Partner, Powell Gilbert

After studying biochemistry and carrying out research in molecular biology to obtain a DPhil, I wanted a new challenge rather than continuing an academic career. I saw an advertisement in New Scientist offering the opportunity to train as a lawyer and become a patent litigator. My younger brother had always planned to become a lawyer but I was rather surprised to find myself heading in that direction.

Before law school at the College of Law (then in Breams Buildings, off Chancery Lane), I worked as a ‘technical assistant’ on the first biotechnology patent case to come before the UK courts. As part of the trial team I was working with Nobel prize-winning experts and helping develop the case. It was a great way to learn.  

In our field, we are working at the intersection of cutting-edge science and law. It presents not only interesting legal challenges, but also insight into some brilliant advances in science and technology.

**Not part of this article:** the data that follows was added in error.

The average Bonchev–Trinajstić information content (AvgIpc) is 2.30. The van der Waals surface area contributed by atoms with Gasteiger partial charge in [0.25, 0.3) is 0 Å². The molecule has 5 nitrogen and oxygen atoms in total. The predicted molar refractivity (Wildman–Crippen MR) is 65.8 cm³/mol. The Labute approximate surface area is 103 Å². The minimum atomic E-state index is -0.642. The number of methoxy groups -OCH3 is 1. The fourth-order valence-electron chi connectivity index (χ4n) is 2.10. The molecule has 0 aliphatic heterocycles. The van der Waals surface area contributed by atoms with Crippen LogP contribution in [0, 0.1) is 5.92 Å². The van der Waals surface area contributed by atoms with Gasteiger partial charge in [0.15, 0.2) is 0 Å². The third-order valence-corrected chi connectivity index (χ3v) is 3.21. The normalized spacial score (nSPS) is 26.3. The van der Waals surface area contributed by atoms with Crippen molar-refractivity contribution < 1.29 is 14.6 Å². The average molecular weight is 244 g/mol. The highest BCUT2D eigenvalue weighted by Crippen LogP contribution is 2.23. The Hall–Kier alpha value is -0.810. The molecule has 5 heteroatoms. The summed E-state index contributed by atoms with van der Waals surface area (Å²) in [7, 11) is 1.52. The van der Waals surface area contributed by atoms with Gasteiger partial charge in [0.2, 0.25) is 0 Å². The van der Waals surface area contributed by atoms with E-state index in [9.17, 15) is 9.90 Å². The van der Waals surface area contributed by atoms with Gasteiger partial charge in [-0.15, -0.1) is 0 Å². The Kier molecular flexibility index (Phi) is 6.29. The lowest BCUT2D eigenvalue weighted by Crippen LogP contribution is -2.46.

Setting up an entirely new, IP-focused law firm in 2007 with four other partners involved a different set of challenges. Although it was a leap of faith, we worked hard and, eight years later, we are now one of the largest and most highly ranked IP teams in the UK. We remain good friends too.

Each case seems to have its own special challenge, but our work for Human Genome Sciences (HGS) was particularly complex, involving the validity of a patent for a new gene. It was the first patent case to reach the Supreme Court and even saw a referral to the CJEU. It  was very gratifying to ultimately be successful on all fronts.

The first day at Powell Gilbert in 2007 was very special, with bouquets and champagne arriving throughout the day and someone eventually remembering to switch on the fax machine. Otherwise, winning the HGS case, after so many levels of appeal, was definitely a highlight.

My training as a mediator has occasionally proved useful in negotiating between my two children.

The slower daily pace of litigation disappeared with the arrival of email. On the other hand, the internet has made research into new areas of technology, as well as locating relevant scientific publications and experts, a lot simpler.

A Unified Patents Court, covering most of Europe, is due to come into operation in the next couple of years. I hope it will be a success, despite the concerns that have dogged its development. With entirely new litigation procedures, it will provide strategic opportunities for parties to enforce – or challenge – patent rights and it is an exciting development to be a part of.